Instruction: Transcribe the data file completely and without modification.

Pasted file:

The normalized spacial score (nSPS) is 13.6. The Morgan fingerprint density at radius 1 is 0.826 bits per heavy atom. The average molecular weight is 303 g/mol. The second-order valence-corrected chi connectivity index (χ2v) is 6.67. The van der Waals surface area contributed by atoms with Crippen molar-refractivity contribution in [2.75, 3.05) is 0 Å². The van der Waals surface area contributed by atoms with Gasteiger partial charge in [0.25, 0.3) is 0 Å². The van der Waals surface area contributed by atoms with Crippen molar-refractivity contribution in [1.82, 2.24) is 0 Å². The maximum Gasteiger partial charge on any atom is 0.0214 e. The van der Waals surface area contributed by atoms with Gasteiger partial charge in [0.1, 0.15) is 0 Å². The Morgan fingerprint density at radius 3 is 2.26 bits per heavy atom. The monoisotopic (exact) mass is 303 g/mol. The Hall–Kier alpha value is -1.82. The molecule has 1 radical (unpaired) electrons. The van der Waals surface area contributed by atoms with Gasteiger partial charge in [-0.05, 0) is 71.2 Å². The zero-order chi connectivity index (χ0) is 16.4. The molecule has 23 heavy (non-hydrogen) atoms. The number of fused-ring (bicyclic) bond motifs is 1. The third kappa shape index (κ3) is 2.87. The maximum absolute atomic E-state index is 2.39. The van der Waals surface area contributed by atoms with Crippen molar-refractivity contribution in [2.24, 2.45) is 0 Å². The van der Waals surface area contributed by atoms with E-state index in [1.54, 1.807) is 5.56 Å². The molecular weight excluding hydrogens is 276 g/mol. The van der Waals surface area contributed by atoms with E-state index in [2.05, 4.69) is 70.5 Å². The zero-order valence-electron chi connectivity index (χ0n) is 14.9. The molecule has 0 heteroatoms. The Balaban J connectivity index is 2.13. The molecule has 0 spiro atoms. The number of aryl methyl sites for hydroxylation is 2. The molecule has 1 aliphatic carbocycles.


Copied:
The normalized spacial score (nSPS) is 13.6. The Morgan fingerprint density at radius 1 is 0.826 bits per heavy atom. The average molecular weight is 303 g/mol. The second-order valence-corrected chi connectivity index (χ2v) is 6.67. The van der Waals surface area contributed by atoms with Crippen molar-refractivity contribution in [2.75, 3.05) is 0 Å². The van der Waals surface area contributed by atoms with Gasteiger partial charge in [0.25, 0.3) is 0 Å². The van der Waals surface area contributed by atoms with Crippen molar-refractivity contribution in [1.82, 2.24) is 0 Å². The maximum Gasteiger partial charge on any atom is 0.0214 e. The van der Waals surface area contributed by atoms with Gasteiger partial charge in [0.1, 0.15) is 0 Å². The Morgan fingerprint density at radius 3 is 2.26 bits per heavy atom. The monoisotopic (exact) mass is 303 g/mol. The Hall–Kier alpha value is -1.82. The molecule has 1 radical (unpaired) electrons. The van der Waals surface area contributed by atoms with Gasteiger partial charge in [-0.05, 0) is 71.2 Å². The zero-order chi connectivity index (χ0) is 16.4. The molecule has 23 heavy (non-hydrogen) atoms. The number of fused-ring (bicyclic) bond motifs is 1. The third kappa shape index (κ3) is 2.87. The maximum absolute atomic E-state index is 2.39. The van der Waals surface area contributed by atoms with Crippen molar-refractivity contribution in [2.24, 2.45) is 0 Å². The van der Waals surface area contributed by atoms with E-state index in [1.54, 1.807) is 5.56 Å². The molecular weight excluding hydrogens is 276 g/mol. The van der Waals surface area contributed by atoms with E-state index in [2.05, 4.69) is 70.5 Å². The zero-order valence-electron chi connectivity index (χ0n) is 14.9. The molecule has 0 heteroatoms. The Balaban J connectivity index is 2.13. The molecule has 0 spiro atoms. The number of aryl methyl sites for hydroxylation is 2. The molecule has 1 aliphatic carbocycles.